Gus’ ambitions and hopes of living the American dream didn’t just involve long hours and lots of hard work. He had other aspirations and reasons for wanting to become financially stable. He wanted to be a pilot. He wanted to learn to fly. The little boy in Uruguay had little chance to fulfill such a hope, but the successful businessman in the United States of America could.
In 2004, Gus’ friend, Chip, asked if he would like to ride shotgun on an Angel Flight from PDK in Atlanta to Americus in the southwestern part of the state. He said yes. It was his first flight in a small airplane. ATC gave them clearance to over fly the city of Atlanta and Hartsfield-Jackson International Airport. It was an unbelievably bumpy flight, and Gus loved it.
Gus started flying with Chip regularly. As a boy in Uruguay, he had tried to join the air force but was turned down because of his flat feet. In the U.S., flat feet are not a deterrent for pursuing a private pilot license. In 2005, Billie gifted him with a flight in a Stearman at a local airport. He finally realized the time to follow that dream was now and that he needed to start those lessons.
He did. Ever the businessman, after he soloed, he decided that any money spent on an airplane should be spent on his. Besides, low-wings appealed to him, and the one low-wing in the flight school’s fleet, a Piper Cherokee, was never available. He found a good deal on a 1962 Cherokee 160 and bought it. He finished his training in it, and it was the airplane he flew on his check ride.
The freedom to fly, something most Americans take for granted, has been very rewarding. Flying reduces the stress in his life. While supportive of Gus’ flying pursuits, Billie is not exactly a comfortable passenger, but she does appreciate the reduced travel time when they visit their grandkids. It is Gus’ plan to pursue an instrument rating, which he thinks will give Billie more confidence in his abilities and help reduce those no-go determinations.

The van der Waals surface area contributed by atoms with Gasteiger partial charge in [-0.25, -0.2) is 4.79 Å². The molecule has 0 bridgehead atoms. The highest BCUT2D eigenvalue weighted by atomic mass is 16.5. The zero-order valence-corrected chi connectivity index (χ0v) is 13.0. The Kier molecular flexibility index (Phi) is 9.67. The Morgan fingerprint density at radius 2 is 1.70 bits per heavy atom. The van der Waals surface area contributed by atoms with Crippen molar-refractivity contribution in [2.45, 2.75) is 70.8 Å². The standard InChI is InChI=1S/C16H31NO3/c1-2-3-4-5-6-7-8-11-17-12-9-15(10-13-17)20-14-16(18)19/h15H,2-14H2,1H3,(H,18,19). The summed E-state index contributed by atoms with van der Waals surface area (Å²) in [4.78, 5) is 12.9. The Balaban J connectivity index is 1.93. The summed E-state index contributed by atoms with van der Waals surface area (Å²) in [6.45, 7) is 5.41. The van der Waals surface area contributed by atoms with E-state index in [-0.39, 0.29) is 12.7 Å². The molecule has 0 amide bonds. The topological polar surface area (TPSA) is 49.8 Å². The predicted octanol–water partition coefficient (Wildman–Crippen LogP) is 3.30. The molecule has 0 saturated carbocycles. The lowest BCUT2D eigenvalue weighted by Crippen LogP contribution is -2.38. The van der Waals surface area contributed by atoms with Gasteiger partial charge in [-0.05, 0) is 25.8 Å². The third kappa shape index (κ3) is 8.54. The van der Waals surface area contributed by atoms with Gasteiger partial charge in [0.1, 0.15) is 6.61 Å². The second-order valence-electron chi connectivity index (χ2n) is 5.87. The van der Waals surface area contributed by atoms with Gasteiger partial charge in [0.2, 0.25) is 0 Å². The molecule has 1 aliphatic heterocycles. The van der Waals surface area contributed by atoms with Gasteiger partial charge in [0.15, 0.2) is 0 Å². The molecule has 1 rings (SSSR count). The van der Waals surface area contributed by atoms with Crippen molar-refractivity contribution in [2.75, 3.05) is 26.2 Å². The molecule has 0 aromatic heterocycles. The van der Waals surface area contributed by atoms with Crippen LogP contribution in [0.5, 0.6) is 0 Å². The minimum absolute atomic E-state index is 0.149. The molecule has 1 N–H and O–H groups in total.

Gus says that he has so much to be thankful for and is sometimes overwhelmed with his blessings and good fortune. He found Billie and has a lovely family. He has a successful business. He became an American citizen. He is an active member of his church and community and tries to give support to those also wanting to pursue their own version of the American dream. And he finally became a pilot.
But with all this good fortune, there was one issue in his life that caused him great sadness. When Gus left Uruguay nearly 25 years ago, he left behind a son. For all those years, he tried to be a part of his son’s life, to be a father, to give him support. This past Christmas, that hope, that final dream came true when 24-year-old Juan Francisco brought his wife to the states to meet his dad. It was a joyous reunion.
Gus truly believes that coming to America was the best decision he has ever made, and now that he is reunited with his son, he has no regrets. The freedoms allowed in the U.S. were a dream, and that dream has come true.
If he could change anything, it would be the attitude of other Americans, he said. It’s annoying to him when he hears native-born Americans refer to themselves as hyphen-Americans where they insert another country into their identity.
“They should be proud to be just Americans. Being American is a gift from God.”